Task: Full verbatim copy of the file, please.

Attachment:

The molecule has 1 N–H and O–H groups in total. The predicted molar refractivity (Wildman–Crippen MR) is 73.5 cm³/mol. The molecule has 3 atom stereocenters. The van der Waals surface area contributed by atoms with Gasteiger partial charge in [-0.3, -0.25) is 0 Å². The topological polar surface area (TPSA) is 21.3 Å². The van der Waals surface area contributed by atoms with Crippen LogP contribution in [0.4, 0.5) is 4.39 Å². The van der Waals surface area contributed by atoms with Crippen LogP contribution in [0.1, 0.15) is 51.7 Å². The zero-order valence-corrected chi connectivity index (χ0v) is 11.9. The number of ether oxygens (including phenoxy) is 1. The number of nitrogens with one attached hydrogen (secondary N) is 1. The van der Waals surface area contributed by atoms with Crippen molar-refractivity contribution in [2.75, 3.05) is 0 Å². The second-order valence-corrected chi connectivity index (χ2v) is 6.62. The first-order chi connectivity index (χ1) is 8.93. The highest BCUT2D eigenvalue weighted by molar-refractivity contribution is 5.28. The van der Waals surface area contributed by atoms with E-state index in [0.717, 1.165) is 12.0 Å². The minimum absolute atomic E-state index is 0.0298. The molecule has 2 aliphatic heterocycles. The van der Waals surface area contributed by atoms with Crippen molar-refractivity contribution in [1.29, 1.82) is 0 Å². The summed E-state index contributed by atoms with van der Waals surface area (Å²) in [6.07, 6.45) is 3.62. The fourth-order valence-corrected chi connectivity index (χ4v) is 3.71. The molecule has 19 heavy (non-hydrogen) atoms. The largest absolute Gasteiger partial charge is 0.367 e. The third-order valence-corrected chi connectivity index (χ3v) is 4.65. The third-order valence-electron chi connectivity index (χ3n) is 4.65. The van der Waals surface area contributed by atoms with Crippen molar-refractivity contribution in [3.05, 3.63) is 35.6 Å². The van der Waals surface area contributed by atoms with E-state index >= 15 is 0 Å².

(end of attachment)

The molecule has 1 N–H and O–H groups in total. The predicted molar refractivity (Wildman–Crippen MR) is 73.5 cm³/mol. The molecule has 3 atom stereocenters. The van der Waals surface area contributed by atoms with Gasteiger partial charge in [-0.3, -0.25) is 0 Å². The topological polar surface area (TPSA) is 21.3 Å². The van der Waals surface area contributed by atoms with Crippen LogP contribution in [0.4, 0.5) is 4.39 Å². The van der Waals surface area contributed by atoms with Crippen LogP contribution in [0.1, 0.15) is 51.7 Å². The zero-order valence-corrected chi connectivity index (χ0v) is 11.9. The number of ether oxygens (including phenoxy) is 1. The number of nitrogens with one attached hydrogen (secondary N) is 1. The van der Waals surface area contributed by atoms with Crippen molar-refractivity contribution in [2.75, 3.05) is 0 Å². The second-order valence-corrected chi connectivity index (χ2v) is 6.62. The first-order chi connectivity index (χ1) is 8.93. The highest BCUT2D eigenvalue weighted by molar-refractivity contribution is 5.28. The van der Waals surface area contributed by atoms with E-state index in [0.717, 1.165) is 12.0 Å². The minimum absolute atomic E-state index is 0.0298. The molecule has 2 aliphatic heterocycles. The van der Waals surface area contributed by atoms with Crippen molar-refractivity contribution in [1.29, 1.82) is 0 Å². The summed E-state index contributed by atoms with van der Waals surface area (Å²) in [6.07, 6.45) is 3.62. The fourth-order valence-corrected chi connectivity index (χ4v) is 3.71. The molecule has 19 heavy (non-hydrogen) atoms. The largest absolute Gasteiger partial charge is 0.367 e. The third-order valence-corrected chi connectivity index (χ3v) is 4.65. The third-order valence-electron chi connectivity index (χ3n) is 4.65. The van der Waals surface area contributed by atoms with Crippen molar-refractivity contribution in [3.05, 3.63) is 35.6 Å². The van der Waals surface area contributed by atoms with E-state index >= 15 is 0 Å².